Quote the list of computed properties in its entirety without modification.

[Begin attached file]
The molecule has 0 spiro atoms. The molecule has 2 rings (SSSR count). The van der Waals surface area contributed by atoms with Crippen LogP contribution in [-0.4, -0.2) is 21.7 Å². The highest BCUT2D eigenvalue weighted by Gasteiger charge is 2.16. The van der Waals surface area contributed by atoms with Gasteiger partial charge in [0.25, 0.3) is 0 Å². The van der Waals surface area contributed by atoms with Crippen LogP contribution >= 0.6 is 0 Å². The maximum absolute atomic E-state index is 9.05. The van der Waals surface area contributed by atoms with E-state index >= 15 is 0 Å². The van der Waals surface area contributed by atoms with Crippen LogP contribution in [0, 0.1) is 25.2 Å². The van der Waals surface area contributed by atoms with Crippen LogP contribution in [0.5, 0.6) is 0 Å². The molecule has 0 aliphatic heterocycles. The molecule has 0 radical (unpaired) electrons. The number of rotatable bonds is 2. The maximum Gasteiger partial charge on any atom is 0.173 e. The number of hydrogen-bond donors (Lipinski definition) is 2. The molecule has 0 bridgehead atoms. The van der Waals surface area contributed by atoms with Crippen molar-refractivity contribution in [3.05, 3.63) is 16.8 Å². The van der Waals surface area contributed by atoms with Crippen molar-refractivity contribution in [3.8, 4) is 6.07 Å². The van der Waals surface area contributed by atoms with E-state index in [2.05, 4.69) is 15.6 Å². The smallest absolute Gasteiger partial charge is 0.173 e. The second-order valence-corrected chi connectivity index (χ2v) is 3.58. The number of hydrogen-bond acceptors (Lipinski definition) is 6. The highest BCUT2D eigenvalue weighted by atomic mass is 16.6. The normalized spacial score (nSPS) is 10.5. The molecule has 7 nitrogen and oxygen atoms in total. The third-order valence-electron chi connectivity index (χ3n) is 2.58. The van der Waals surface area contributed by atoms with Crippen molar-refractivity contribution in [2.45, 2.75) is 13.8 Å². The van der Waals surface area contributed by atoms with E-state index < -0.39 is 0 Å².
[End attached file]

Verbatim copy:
The molecule has 0 spiro atoms. The molecule has 2 rings (SSSR count). The van der Waals surface area contributed by atoms with Crippen LogP contribution in [-0.4, -0.2) is 21.7 Å². The highest BCUT2D eigenvalue weighted by Gasteiger charge is 2.16. The van der Waals surface area contributed by atoms with Gasteiger partial charge in [0.25, 0.3) is 0 Å². The van der Waals surface area contributed by atoms with Crippen LogP contribution >= 0.6 is 0 Å². The maximum absolute atomic E-state index is 9.05. The van der Waals surface area contributed by atoms with E-state index >= 15 is 0 Å². The van der Waals surface area contributed by atoms with Crippen LogP contribution in [0, 0.1) is 25.2 Å². The van der Waals surface area contributed by atoms with Crippen LogP contribution in [0.5, 0.6) is 0 Å². The molecule has 0 aliphatic heterocycles. The molecule has 0 radical (unpaired) electrons. The number of rotatable bonds is 2. The maximum Gasteiger partial charge on any atom is 0.173 e. The number of hydrogen-bond donors (Lipinski definition) is 2. The molecule has 0 bridgehead atoms. The van der Waals surface area contributed by atoms with Crippen molar-refractivity contribution in [3.05, 3.63) is 16.8 Å². The van der Waals surface area contributed by atoms with Crippen molar-refractivity contribution in [3.8, 4) is 6.07 Å². The van der Waals surface area contributed by atoms with E-state index in [2.05, 4.69) is 15.6 Å². The smallest absolute Gasteiger partial charge is 0.173 e. The second-order valence-corrected chi connectivity index (χ2v) is 3.58. The number of hydrogen-bond acceptors (Lipinski definition) is 6. The highest BCUT2D eigenvalue weighted by atomic mass is 16.6. The normalized spacial score (nSPS) is 10.5. The molecule has 7 nitrogen and oxygen atoms in total. The third-order valence-electron chi connectivity index (χ3n) is 2.58. The van der Waals surface area contributed by atoms with Crippen molar-refractivity contribution in [2.45, 2.75) is 13.8 Å². The van der Waals surface area contributed by atoms with E-state index < -0.39 is 0 Å².